FORMATION OF RELATIONSHIPS
- 2 theories
- reward/need satisfaction theory (byrne & clore, 1970): this theory says that we find people attracting who are satisfying and gratifying to be with. we want to be rewarded because it brings positive feelings in us, and avoid punishing stimuli as that brings negative feelings in us. OPERANT CONDITIONING explains how we repeat behaviour which lead to rewards and avoid behaviour that leads to punishments. This theory therefore suggests that we enter relationships because the person is an direct reinforcement (creating positive feelings in us) making them more attractive. CLASSICAL CONDITIONING explains that we like people who are associated with pleasent events. A previously neutral stimulus can become postively valued because of their association with an pleasent event. Byrne and Clore claimed that relationships where positive feelings outweigh the negative feelings, is more likely to suceed and develope.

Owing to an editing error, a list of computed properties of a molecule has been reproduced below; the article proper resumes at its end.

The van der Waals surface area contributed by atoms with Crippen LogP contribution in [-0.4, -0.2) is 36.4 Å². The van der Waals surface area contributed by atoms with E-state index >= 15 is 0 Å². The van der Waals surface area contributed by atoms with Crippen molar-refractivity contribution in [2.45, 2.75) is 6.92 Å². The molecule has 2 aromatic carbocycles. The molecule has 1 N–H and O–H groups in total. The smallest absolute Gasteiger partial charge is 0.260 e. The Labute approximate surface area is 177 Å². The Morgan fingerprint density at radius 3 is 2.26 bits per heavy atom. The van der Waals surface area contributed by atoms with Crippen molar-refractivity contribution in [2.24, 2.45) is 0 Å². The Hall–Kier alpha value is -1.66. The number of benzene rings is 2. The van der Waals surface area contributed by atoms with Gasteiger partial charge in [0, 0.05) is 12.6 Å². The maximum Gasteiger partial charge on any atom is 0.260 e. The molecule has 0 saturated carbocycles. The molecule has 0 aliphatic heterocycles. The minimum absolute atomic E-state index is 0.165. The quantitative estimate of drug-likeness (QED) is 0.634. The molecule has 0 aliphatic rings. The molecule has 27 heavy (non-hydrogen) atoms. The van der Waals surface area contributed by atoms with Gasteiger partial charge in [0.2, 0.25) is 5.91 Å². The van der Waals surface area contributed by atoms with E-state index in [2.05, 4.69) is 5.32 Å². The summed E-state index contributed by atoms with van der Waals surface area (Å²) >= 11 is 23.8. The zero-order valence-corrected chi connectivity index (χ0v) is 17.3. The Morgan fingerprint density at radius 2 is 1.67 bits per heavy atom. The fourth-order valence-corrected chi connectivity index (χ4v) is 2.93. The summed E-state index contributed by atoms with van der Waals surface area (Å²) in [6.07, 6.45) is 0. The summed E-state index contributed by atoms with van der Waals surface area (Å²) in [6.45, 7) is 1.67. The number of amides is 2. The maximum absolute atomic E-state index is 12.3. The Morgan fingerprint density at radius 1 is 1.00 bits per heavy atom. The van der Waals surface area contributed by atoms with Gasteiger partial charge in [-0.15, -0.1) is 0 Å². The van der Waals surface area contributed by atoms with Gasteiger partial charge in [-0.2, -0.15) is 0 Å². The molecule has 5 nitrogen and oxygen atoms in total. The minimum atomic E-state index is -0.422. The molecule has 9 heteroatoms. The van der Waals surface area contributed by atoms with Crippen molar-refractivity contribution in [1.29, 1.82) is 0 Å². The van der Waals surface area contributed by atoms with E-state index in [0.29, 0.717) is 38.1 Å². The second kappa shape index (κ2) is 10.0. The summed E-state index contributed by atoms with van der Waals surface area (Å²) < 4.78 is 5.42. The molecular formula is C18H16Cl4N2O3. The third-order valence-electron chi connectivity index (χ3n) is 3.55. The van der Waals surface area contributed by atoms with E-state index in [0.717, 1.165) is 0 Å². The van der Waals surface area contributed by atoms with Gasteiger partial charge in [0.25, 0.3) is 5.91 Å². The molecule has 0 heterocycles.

- similarity theory (byrne, clore & smeaton, 1986): this model shows 2 distinct stages of formation of relationships. People avoid those who are dissimiliar to them, those people left behind, the person chooses a partner who is more similar to them in terms of personality and attitudes. Byrne et al's model emphasises on 2 factors which is personality and attitudes. research such as BERSCHEID & REIS shows that people are attracted more to those who have similar personality traits than those whose traits are dissimilar. for example 2 people who are hard working are more likely to be attracted than 2 people, where one is hard working and the other is lazy. However, opposite people do tend to attract but research such as HERBERNER AND CASPI have shown that married couples with similar personalities tend to be more happier than those who are not…